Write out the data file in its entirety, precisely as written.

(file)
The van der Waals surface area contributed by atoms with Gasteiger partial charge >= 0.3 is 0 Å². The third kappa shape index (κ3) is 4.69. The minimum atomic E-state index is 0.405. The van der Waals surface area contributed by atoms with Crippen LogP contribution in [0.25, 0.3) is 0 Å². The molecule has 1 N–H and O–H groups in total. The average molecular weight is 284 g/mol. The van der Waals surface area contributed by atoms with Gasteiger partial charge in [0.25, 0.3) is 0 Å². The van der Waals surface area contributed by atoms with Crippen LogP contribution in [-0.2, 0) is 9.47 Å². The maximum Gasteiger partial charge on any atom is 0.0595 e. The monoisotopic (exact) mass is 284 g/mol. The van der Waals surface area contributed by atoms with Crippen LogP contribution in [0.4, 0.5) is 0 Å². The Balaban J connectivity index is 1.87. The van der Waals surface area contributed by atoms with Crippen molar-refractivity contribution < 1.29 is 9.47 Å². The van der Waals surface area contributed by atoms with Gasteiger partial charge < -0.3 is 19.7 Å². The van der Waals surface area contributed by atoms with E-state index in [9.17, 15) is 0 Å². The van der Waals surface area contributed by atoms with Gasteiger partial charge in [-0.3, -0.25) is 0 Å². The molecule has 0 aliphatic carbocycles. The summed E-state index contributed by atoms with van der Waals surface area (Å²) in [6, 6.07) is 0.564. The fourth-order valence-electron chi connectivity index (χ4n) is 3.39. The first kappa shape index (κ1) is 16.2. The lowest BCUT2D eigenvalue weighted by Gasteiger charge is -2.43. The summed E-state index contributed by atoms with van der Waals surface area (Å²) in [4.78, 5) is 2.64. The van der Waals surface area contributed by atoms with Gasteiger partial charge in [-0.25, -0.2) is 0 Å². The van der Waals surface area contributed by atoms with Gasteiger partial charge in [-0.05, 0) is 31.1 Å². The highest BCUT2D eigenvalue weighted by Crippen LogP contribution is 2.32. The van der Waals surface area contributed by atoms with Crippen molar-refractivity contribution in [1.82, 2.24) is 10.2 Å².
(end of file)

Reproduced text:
The van der Waals surface area contributed by atoms with Gasteiger partial charge >= 0.3 is 0 Å². The third kappa shape index (κ3) is 4.69. The minimum atomic E-state index is 0.405. The van der Waals surface area contributed by atoms with Crippen LogP contribution in [0.25, 0.3) is 0 Å². The molecule has 1 N–H and O–H groups in total. The average molecular weight is 284 g/mol. The van der Waals surface area contributed by atoms with Gasteiger partial charge in [0.25, 0.3) is 0 Å². The van der Waals surface area contributed by atoms with Crippen LogP contribution in [-0.2, 0) is 9.47 Å². The maximum Gasteiger partial charge on any atom is 0.0595 e. The monoisotopic (exact) mass is 284 g/mol. The van der Waals surface area contributed by atoms with Crippen LogP contribution in [0.4, 0.5) is 0 Å². The Balaban J connectivity index is 1.87. The van der Waals surface area contributed by atoms with Crippen molar-refractivity contribution < 1.29 is 9.47 Å². The van der Waals surface area contributed by atoms with Gasteiger partial charge < -0.3 is 19.7 Å². The van der Waals surface area contributed by atoms with E-state index in [9.17, 15) is 0 Å². The van der Waals surface area contributed by atoms with Gasteiger partial charge in [-0.3, -0.25) is 0 Å². The molecule has 0 aliphatic carbocycles. The summed E-state index contributed by atoms with van der Waals surface area (Å²) in [6, 6.07) is 0.564. The fourth-order valence-electron chi connectivity index (χ4n) is 3.39. The first kappa shape index (κ1) is 16.2. The lowest BCUT2D eigenvalue weighted by Gasteiger charge is -2.43. The summed E-state index contributed by atoms with van der Waals surface area (Å²) in [4.78, 5) is 2.64. The van der Waals surface area contributed by atoms with Gasteiger partial charge in [-0.25, -0.2) is 0 Å². The van der Waals surface area contributed by atoms with Gasteiger partial charge in [-0.05, 0) is 31.1 Å². The highest BCUT2D eigenvalue weighted by Crippen LogP contribution is 2.32. The van der Waals surface area contributed by atoms with Crippen molar-refractivity contribution in [1.82, 2.24) is 10.2 Å².